FEARNET Movie Review: 'The World's End'


The World's EndIt takes a lot of skill to be a genre-smasher -- someone who insists on wedging two disparate types of film together and hoping to make both of them work as one. Even when a movie does pull it off really well (take James Gunn's Slither, for example) that doesn't mean the flick is guaranteed to find an audience. So not only is it difficult to combine comedy with action, sci-fi, or horror -- but there's also no guarantee you'll have a hit movie even if you do pull it off well.

One filmmaker who has no problem combining comedy with horror (Shaun of the Dead), action (Hot Fuzz), and science fiction (The World's End, aka the film we're here to talk about) is the British film buff called Edgar Wright. Writer/director of the three films mentioned above, as well as the cool sitcom called Spaced, the very clever faux trailer for "Don't," and an adorably manic romantic farce called Scott Pilgrim vs. the World, Wright is a filmmaker who plainly loves films -- and I daresay he's at his best when he's working with his pals Simon Pegg and Nick Frost.

Chapter 3 of the unofficial "Blood and Ice Cream Trilogy," The World's End is about five estranged pals who reunite for a night of reluctant debauchery when their irrepressible old ringleader convinces them to re-attempt a 12-pub walking tour that they never got to finish as teenagers. That's it. Simon Pegg channeling an early-'80s wise-assed Bill Murray vibe (quite wonderfully), Nick Frost playing against type (just brilliantly) as a button-down lawyer who starts out like a gloomy Gus but slowly evolves into the movie's comedic superstar, and a three-man backup unit that threatens to steal the whole show.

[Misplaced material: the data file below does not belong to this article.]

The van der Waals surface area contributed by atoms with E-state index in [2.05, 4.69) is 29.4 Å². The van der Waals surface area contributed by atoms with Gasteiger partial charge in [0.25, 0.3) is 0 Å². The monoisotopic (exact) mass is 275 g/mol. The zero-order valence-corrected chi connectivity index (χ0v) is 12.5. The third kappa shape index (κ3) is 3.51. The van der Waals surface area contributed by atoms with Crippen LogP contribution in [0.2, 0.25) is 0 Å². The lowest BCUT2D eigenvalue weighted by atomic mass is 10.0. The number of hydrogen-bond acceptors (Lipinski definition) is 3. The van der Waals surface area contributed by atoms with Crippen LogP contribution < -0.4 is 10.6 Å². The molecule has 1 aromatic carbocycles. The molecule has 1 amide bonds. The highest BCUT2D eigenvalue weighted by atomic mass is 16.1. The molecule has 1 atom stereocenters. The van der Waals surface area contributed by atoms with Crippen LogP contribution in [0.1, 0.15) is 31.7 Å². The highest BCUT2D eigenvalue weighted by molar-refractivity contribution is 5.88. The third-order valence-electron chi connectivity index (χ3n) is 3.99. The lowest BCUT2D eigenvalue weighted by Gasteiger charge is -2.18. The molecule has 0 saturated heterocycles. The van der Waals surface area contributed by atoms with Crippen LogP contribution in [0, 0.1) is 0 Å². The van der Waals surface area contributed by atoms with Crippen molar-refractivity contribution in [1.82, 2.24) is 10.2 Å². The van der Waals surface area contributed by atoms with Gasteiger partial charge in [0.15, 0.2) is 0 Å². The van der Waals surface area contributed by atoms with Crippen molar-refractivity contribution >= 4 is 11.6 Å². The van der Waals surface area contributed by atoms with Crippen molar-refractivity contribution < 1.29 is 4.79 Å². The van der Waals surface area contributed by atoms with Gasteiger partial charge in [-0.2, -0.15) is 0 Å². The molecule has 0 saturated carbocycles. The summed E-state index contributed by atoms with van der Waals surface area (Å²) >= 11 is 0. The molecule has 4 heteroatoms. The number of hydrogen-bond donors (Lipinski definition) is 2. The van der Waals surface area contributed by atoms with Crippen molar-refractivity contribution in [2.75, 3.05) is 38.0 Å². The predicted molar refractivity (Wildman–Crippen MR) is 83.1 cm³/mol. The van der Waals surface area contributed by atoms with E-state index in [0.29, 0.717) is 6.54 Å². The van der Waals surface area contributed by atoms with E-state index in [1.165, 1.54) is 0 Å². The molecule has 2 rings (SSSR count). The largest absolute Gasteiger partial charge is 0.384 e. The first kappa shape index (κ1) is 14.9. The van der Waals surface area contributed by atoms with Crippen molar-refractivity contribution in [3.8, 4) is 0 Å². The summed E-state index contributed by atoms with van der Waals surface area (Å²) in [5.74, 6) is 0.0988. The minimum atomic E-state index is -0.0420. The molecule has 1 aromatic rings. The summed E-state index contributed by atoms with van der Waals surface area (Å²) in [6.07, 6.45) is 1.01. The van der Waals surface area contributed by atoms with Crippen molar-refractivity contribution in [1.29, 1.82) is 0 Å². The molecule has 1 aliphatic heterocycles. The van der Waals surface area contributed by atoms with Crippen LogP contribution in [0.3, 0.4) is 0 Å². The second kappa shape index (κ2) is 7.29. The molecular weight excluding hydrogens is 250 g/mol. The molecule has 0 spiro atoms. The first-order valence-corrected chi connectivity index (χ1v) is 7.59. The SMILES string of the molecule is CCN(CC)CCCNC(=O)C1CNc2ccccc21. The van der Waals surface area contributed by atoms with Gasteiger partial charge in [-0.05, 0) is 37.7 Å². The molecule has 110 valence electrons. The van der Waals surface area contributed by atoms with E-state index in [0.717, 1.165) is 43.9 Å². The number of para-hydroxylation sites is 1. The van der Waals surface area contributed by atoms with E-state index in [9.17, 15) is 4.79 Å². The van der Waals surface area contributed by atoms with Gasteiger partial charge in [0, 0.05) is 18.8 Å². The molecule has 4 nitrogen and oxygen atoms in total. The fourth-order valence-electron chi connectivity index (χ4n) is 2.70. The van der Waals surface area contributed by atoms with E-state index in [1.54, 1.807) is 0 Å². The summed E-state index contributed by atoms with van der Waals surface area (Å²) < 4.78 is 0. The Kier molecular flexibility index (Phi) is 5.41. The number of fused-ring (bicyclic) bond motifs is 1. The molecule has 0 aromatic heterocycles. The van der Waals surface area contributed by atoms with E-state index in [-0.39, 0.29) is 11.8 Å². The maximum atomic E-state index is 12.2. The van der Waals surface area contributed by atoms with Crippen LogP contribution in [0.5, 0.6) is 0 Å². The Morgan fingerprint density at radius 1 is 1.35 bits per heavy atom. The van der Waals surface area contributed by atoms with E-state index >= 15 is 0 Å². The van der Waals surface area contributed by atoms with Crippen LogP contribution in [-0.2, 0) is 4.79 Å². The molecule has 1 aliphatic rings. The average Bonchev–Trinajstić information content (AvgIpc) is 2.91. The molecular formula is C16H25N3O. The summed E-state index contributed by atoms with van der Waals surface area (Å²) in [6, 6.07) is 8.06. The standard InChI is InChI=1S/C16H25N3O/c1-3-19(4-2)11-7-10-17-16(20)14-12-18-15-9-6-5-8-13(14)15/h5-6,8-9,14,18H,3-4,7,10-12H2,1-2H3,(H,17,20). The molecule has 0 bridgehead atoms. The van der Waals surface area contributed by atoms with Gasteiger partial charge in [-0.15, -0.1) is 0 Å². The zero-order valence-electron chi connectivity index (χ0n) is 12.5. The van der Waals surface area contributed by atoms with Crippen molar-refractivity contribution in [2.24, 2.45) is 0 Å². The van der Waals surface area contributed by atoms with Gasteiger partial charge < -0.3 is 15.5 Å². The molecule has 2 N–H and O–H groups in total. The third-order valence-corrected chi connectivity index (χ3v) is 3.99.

Despite having excellent supporting casts, both Shaun of the Dead and Hot Fuzz were pretty much "the Pegg & Frost Show," which is in no way a complaint. But in The World's End the duo expands to a quintet, and it's simply a joy to see Paddy Considine (The Bourne Ultimatum), Eddie Marsan (Sherlock Holmes), and Martin Freeman (The Hobbit) leap into the smart silliness that Wright, Pegg, and Frost have become known for. (Trust me, Shaun and Fuzz may not have been huge hits, but they're "cult favorites" that most filmmakers would kill to claim as their own.) Those who simply adore the Pegg & Frost combo will surely appreciate how the actors take to a basic role-reversal, and those who simply want a strong comedy will savor the whole ensemble. (Rosamund Pike & David Bradley included!)

Clearly The World's End works as a straightforward comedy about old friends and new lives and immaturity and growing up, all that stuff. But since this is an Edgar Wright movie, well, it also turns into a sci-fi action flick that kicks ass on all genres. Wright's skill with action sequences improves with each successive film, and once The World's End commits to its wacky-but-amusing science fiction premise, it throws some love towards everything from Invasion of the Body Snatchers to Village of the Damned. (And a lot of Dr. Who, I can only assume.) And once Act III ramps up, The World's End becomes almost maniacally energetic. Which I enjoyed.

The simple truth is that Edgar Wright makes movies for movie geeks, and the fact that he's really good at it is why he and his cohorts have built up such a strong fanbase in such a brief period of time. Shaun of the Dead, Hot Fuzz, and The World's End are buddy pics, genre mash-ups, full-bore homages, and plain old fun flicks, but one could say that about a lot of films. What makes these ones a little more special is the heart, the warmth, and the weird sweetness that somehow manages to slice through even the silliest of scenes. The World's End is a strange little beast indeed, but it's also one of the craziest, funniest, most satisfying comedies I've seen this year.